Despite cultural depictions, there are no hordes of stepmothers set on ruining their stepchildren’s lives through sinister plots. In fact, rather than being cruel, distant and petty, research by Athabasca University in Calgary shows they often serve as the glue that holds a family together after a divorce, providing essential support to children, improving family function and smoothing potentially tough transitions.
Nonetheless, second wives wary of being suspected of unscrupulousness are also more likely to sign pre-nuptial agreements that waive some of their economic rights while also feeling pressured to contribute financially to their stepchildren’s upbringing, travel and tuition. They may also refrain from asserting themselves in family financial matters and estate planning to their detriment.
Stepmothers are actually prone to “significantly greater anxiety and depression than biological mothers,” according to a study by Lisa Doodson, a psychologist who teaches at Thames Valley University. Divorce rates in remarriages is also higher than average, clocking in at 67 per cent for second marriages and 73 per cent for third marriages. This is, in part, attributed to the challenges and tensions of stepparent relationships.
The effects of this stereotype on both stepmothers and their families are far-reaching. The U.S. Bureau of Census reports over 1,300 new blended families are formed each day, and over 50 per cent of families are now remarried or re-coupled. Over 30 million American children live with one biological parent and that parent’s current partner. Experts predict that blended families will soon become the dominant form in North America.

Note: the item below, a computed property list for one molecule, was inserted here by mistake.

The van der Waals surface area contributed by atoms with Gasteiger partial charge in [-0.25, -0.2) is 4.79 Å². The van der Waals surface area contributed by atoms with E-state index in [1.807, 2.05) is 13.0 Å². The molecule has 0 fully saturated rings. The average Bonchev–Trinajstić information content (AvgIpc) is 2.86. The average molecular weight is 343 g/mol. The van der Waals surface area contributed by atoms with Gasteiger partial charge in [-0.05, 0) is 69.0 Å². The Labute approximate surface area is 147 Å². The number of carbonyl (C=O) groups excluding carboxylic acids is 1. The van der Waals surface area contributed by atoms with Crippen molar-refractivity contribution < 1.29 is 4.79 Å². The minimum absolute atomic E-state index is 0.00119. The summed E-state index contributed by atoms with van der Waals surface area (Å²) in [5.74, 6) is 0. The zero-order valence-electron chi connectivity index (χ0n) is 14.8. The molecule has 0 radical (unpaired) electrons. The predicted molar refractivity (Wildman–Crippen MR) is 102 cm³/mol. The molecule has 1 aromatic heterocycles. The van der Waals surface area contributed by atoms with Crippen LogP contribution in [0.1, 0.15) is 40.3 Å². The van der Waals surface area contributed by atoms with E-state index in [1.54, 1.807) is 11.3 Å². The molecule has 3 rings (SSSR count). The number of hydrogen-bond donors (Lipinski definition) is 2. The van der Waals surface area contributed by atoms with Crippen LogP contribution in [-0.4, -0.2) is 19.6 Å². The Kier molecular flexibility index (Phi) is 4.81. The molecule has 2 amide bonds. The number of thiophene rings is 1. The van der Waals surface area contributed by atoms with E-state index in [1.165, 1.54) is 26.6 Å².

But, taking a cue from the strong-minded stepmothers of Disney lore (minus the nefarious plots), this new generation of stepmothers is determined to fight back and band together to overcome their evil reps. They strive to rebrand stepmothers as dedicated, caring and generous. They even have a new name for themselves: “bonus moms.”
While there are countless support systems for mothers and more mommy blogs than the internet knows what to do with, stepmothers have scarce resources. It’s increasingly acceptable for biological mothers to publicly discuss their challenges and mixed feelings, but it’s still largely taboo for stepmothers to seek help, lest anything but exuberant positivity group them with the Evil Queen and Lady Tremaine.
Social media has provided much needed networking, support and visibility for the stepmom community, with hashtags such as #bonusmom, #stepmomtwitter and #stepmomlife gaining popularity. Sarah Patterson, a Toronto-based step-parent to five kids amongst two other biological moms, aims to further change the reputation with her online portal, Social Stepmom.
Articles and videos feature fellow prominent stepmothers, such as Ainsley Kerr and Christine Rezvanian, discussing issues like what to do when your stepchildren stand you up, the eternal mom/stepmom wars, how to manage Mother’s Day, feelings of loneliness and even when it’s appropriate to call yourself a “stepmom.” In her introductory video, Patterson candidly admits she sometimes wonders, “What was I thinking? It’s really, really tough.”
StepMom Magazine has also gained popularity as a monthly digital publication, offering a private online support group and advice on taboo topics like child support cheques, dealing with jealousy, ex-wife relations, practicing self-care without feeling selfish and protecting your assets. Each issue features a smiling stepmom on the cover– no pressed pouts or poison apples in sight.
It’s increasingly clear that stepmom reality doesn’t match up with centuries of fiction as women work to reclaim the term. Disney has recently produced films starring empowered princesses, diverse body types and familial love rather than ooey-gooey romantic happily-ever-afters. If they’re as determined to keep up with the times as they seem, they would be wise to bring a virtuous stepmom to a theatre near you. The sooner the better.